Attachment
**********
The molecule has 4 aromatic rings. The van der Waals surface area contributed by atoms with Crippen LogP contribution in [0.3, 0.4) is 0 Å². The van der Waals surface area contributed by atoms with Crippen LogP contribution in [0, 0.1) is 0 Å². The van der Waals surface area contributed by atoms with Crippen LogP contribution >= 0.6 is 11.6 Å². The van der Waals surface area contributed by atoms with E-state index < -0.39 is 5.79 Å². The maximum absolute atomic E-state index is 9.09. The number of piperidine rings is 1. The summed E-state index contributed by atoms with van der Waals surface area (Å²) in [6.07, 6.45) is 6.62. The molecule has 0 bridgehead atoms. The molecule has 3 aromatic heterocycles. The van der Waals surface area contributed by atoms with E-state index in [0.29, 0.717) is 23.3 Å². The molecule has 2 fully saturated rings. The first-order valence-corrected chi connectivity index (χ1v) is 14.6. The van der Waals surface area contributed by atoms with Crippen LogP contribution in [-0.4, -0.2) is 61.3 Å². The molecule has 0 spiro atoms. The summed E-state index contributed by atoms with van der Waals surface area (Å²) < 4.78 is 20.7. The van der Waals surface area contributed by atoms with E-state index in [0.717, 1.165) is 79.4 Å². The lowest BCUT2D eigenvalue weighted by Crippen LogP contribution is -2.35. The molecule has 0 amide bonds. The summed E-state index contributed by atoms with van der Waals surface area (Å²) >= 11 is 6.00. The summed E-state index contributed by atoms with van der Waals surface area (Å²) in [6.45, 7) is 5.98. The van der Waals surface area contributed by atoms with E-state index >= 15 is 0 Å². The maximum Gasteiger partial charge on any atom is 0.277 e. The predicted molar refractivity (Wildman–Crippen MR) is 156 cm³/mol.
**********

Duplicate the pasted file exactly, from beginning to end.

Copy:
The molecule has 4 aromatic rings. The van der Waals surface area contributed by atoms with Crippen LogP contribution in [0.3, 0.4) is 0 Å². The van der Waals surface area contributed by atoms with Crippen LogP contribution in [0, 0.1) is 0 Å². The van der Waals surface area contributed by atoms with Crippen LogP contribution >= 0.6 is 11.6 Å². The van der Waals surface area contributed by atoms with E-state index < -0.39 is 5.79 Å². The maximum absolute atomic E-state index is 9.09. The number of piperidine rings is 1. The summed E-state index contributed by atoms with van der Waals surface area (Å²) in [6.07, 6.45) is 6.62. The molecule has 0 bridgehead atoms. The molecule has 3 aromatic heterocycles. The van der Waals surface area contributed by atoms with E-state index in [0.29, 0.717) is 23.3 Å². The molecule has 2 fully saturated rings. The first-order valence-corrected chi connectivity index (χ1v) is 14.6. The van der Waals surface area contributed by atoms with Crippen LogP contribution in [-0.4, -0.2) is 61.3 Å². The molecule has 0 spiro atoms. The summed E-state index contributed by atoms with van der Waals surface area (Å²) < 4.78 is 20.7. The van der Waals surface area contributed by atoms with E-state index in [0.717, 1.165) is 79.4 Å². The lowest BCUT2D eigenvalue weighted by Crippen LogP contribution is -2.35. The molecule has 0 amide bonds. The summed E-state index contributed by atoms with van der Waals surface area (Å²) >= 11 is 6.00. The summed E-state index contributed by atoms with van der Waals surface area (Å²) in [6.45, 7) is 5.98. The van der Waals surface area contributed by atoms with E-state index >= 15 is 0 Å². The maximum Gasteiger partial charge on any atom is 0.277 e. The predicted molar refractivity (Wildman–Crippen MR) is 156 cm³/mol.